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. Last Updated: 07/27/2016

Gas Blast in South Korea Kills 100

TAEGU, South Korea -- Around 100 South Koreans, more than half of them schoolchildren, were killed in a rush-hour gas explosion Friday which hurled cars, trucks and steel plates through the air in a deadly hail.


A spokesman for the government's anti-disaster squad working at the scene in Taegu about 240 kilometers south of Seoul, said 99 people were confirmed killed in one of South Korea's worst peacetime disasters.


State television and local media, quoting police, put the death toll at up to 110 with more than 200 injured.


Police said they feared dozens of commuters, and laborers who were working in an underground construction site for a new subway line, had been entombed in a water-filled pit.


Some 2,500 rescuers picked through the grisly debris in hope of finding survivors.


The blast sent vehicles vaulting through the air, and a temporary grid of steel plates the size of office desks flew like missiles over an area hundreds of meters wide, crushing and dismembering pedestrians.


"I heard a loud bang and flames rose about 50 meters into the air, taking with them steel plates," said a taxi driver.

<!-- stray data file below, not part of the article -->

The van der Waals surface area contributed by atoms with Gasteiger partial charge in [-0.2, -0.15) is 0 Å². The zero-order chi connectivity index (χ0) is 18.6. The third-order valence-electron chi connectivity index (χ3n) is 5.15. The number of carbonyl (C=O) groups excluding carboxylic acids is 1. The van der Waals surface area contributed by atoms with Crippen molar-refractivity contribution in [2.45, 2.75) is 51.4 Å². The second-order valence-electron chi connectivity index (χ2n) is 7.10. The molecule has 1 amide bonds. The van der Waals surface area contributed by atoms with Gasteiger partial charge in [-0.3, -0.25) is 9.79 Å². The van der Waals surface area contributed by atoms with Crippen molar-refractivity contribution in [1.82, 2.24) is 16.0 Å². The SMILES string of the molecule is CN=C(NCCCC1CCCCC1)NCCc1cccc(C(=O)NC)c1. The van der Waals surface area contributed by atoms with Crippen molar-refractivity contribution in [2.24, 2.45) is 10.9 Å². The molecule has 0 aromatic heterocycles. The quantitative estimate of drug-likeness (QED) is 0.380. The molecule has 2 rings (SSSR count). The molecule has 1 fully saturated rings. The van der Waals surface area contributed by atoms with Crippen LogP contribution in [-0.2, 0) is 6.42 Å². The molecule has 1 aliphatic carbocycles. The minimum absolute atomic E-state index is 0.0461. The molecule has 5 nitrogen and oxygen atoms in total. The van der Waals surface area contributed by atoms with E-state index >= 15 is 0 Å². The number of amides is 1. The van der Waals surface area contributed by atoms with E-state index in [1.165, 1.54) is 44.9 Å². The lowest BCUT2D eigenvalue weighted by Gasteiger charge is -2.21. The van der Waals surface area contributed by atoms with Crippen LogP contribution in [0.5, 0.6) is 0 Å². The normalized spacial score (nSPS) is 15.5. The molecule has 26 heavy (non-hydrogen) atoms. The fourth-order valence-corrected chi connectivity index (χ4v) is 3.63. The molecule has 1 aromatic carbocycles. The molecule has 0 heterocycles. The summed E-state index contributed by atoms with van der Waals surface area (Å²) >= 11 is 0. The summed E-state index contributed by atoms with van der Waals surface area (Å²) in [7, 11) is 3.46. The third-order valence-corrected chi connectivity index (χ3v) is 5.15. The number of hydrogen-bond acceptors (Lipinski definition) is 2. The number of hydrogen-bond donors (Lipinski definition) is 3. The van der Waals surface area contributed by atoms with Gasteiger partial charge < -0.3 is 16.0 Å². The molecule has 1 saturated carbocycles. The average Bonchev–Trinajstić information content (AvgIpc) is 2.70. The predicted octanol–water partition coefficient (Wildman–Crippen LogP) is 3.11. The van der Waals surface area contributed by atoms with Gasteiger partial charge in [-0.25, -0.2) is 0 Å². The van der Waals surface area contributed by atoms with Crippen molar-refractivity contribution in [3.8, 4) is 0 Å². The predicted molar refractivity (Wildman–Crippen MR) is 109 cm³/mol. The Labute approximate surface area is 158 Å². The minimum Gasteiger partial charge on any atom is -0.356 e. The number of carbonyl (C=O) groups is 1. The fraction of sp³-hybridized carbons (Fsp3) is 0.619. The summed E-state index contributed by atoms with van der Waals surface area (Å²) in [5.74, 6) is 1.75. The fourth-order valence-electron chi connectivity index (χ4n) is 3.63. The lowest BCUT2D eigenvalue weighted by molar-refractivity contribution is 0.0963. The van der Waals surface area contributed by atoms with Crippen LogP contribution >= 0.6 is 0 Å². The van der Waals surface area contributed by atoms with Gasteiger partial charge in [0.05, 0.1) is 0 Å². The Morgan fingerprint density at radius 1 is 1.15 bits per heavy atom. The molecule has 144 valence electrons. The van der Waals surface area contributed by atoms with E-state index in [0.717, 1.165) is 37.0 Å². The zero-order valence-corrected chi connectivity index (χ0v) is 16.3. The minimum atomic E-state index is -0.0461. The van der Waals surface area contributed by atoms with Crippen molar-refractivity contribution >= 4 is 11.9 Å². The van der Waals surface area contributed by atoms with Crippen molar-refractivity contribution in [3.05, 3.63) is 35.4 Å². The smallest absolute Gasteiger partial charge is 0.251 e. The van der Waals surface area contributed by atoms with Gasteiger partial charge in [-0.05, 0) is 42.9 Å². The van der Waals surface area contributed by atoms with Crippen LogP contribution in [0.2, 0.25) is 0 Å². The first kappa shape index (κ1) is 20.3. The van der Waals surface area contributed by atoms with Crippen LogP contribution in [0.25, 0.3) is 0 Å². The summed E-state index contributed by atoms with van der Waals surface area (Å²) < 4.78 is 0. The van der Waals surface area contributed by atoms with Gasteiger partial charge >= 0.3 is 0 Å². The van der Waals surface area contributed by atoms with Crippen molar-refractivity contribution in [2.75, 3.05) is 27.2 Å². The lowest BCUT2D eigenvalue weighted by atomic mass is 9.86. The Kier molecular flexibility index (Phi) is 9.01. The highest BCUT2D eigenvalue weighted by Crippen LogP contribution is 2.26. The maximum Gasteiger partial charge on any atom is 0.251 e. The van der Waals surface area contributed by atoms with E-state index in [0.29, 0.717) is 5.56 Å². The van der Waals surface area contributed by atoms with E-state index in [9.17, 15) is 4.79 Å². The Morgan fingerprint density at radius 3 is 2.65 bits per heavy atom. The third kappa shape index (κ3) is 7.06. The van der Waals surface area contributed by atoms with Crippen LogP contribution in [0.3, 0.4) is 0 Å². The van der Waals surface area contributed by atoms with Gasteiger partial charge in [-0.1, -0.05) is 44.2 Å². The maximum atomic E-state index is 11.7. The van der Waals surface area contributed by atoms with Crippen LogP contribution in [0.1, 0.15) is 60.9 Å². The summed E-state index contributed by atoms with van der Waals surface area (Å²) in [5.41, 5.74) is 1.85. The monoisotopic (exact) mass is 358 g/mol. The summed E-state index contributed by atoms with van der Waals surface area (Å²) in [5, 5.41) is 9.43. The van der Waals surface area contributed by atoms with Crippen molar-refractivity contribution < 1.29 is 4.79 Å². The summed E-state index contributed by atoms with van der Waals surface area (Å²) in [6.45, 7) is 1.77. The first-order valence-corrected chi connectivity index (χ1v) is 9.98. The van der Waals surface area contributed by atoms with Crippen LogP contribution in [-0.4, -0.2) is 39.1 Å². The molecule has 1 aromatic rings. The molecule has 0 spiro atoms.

Officials said the death toll would rise as many of the injured were in critical condition. Prime Minister Lee Hong-koo, after visiting the scene, said in a statement that more than half the dead were teenagers on their way to school.


He said the government extended its deep condolences.


"The fact that more than half of the victims were young students makes our hearts ache even more," he said.


At Yongnam Secondary School where 38 who students who lost their lives attended, relatives and colleagues gathered and cried "a sea of tears", the Yonhap news agency reported.


High school student Park Yoon-ho, 17, said he heard a loud explosion as he walked to school. "Then I was blown down by a gust that sent out a mushroom of dust. It looked like the explosion of an atomic bomb on television."


Witnesses said a sheet of flame erupted from the site and the blast shook buildings like an earthquake over a wide area. About 70 buildings were badly damaged and columns of black smoke rose amid piles of steel plates.


The blast fractured water pipes and water poured into the construction pit, delaying rescue work. The explosion also cut electricity in the area.


Gas suppliers said they suspect an excavator punctured a gas supply pipe. State radio said the explosion was apparently caused by welding work which set off gas leaking from a supply pipe. There was no independent confirmation.


It was the second fatal gas explosion in less than five months. In December, 12 people were killed by an underground gas explosion in a central district of Seoul.


It is also the latest in a chapter of disasters to plague South Korea. A bridge in central Seoul collapsed last October during the morning rush hour, killing more than 30 people.


A few days later a pleasure craft exploded into an inferno of flames on a lake, killing a similar number of people.


President Kim Young-sam, reeling from yet another man-made disaster during his term of office, ordered a swift probe and sent his prime minister to the scene.


"Government agencies should take the best possible course of action to ascertain the exact cause of the disaster and to control its aftermath," a spokesman quoted Kim as saying.